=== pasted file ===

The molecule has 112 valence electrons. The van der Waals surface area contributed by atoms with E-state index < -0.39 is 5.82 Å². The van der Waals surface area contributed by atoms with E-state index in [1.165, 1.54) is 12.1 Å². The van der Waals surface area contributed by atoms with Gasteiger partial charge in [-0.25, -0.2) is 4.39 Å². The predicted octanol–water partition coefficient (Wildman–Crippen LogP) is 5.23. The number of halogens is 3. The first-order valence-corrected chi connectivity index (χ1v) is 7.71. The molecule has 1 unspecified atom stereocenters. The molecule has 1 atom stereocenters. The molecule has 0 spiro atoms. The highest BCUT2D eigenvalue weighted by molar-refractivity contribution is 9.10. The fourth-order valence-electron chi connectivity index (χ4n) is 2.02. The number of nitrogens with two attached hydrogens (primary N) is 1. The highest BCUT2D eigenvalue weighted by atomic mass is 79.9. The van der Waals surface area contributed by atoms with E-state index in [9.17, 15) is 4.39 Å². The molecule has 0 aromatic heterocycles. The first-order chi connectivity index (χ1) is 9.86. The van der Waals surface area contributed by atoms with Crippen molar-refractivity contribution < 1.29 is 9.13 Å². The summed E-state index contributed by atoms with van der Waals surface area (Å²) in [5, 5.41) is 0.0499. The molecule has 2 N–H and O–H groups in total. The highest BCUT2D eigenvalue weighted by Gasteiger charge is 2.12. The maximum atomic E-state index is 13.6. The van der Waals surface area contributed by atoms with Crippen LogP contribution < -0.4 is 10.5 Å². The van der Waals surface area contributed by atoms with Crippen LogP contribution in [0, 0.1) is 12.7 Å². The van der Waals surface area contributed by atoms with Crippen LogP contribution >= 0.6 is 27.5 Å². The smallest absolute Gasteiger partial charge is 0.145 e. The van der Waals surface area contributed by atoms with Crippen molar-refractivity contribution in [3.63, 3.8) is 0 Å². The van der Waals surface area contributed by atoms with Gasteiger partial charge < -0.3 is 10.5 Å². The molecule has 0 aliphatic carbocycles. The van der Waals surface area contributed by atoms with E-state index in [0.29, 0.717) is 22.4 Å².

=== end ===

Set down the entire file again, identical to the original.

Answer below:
The molecule has 112 valence electrons. The van der Waals surface area contributed by atoms with E-state index < -0.39 is 5.82 Å². The van der Waals surface area contributed by atoms with E-state index in [1.165, 1.54) is 12.1 Å². The van der Waals surface area contributed by atoms with Gasteiger partial charge in [-0.25, -0.2) is 4.39 Å². The predicted octanol–water partition coefficient (Wildman–Crippen LogP) is 5.23. The number of halogens is 3. The first-order valence-corrected chi connectivity index (χ1v) is 7.71. The molecule has 1 unspecified atom stereocenters. The molecule has 1 atom stereocenters. The molecule has 0 spiro atoms. The highest BCUT2D eigenvalue weighted by molar-refractivity contribution is 9.10. The fourth-order valence-electron chi connectivity index (χ4n) is 2.02. The number of nitrogens with two attached hydrogens (primary N) is 1. The highest BCUT2D eigenvalue weighted by atomic mass is 79.9. The van der Waals surface area contributed by atoms with E-state index in [9.17, 15) is 4.39 Å². The molecule has 0 aromatic heterocycles. The first-order chi connectivity index (χ1) is 9.86. The van der Waals surface area contributed by atoms with Crippen molar-refractivity contribution < 1.29 is 9.13 Å². The summed E-state index contributed by atoms with van der Waals surface area (Å²) in [5, 5.41) is 0.0499. The molecule has 2 N–H and O–H groups in total. The highest BCUT2D eigenvalue weighted by Gasteiger charge is 2.12. The maximum atomic E-state index is 13.6. The van der Waals surface area contributed by atoms with Crippen LogP contribution < -0.4 is 10.5 Å². The van der Waals surface area contributed by atoms with Crippen LogP contribution in [0, 0.1) is 12.7 Å². The van der Waals surface area contributed by atoms with Crippen LogP contribution >= 0.6 is 27.5 Å². The smallest absolute Gasteiger partial charge is 0.145 e. The van der Waals surface area contributed by atoms with Crippen molar-refractivity contribution in [3.63, 3.8) is 0 Å². The van der Waals surface area contributed by atoms with Gasteiger partial charge < -0.3 is 10.5 Å². The molecule has 0 aliphatic carbocycles. The van der Waals surface area contributed by atoms with E-state index in [0.29, 0.717) is 22.4 Å².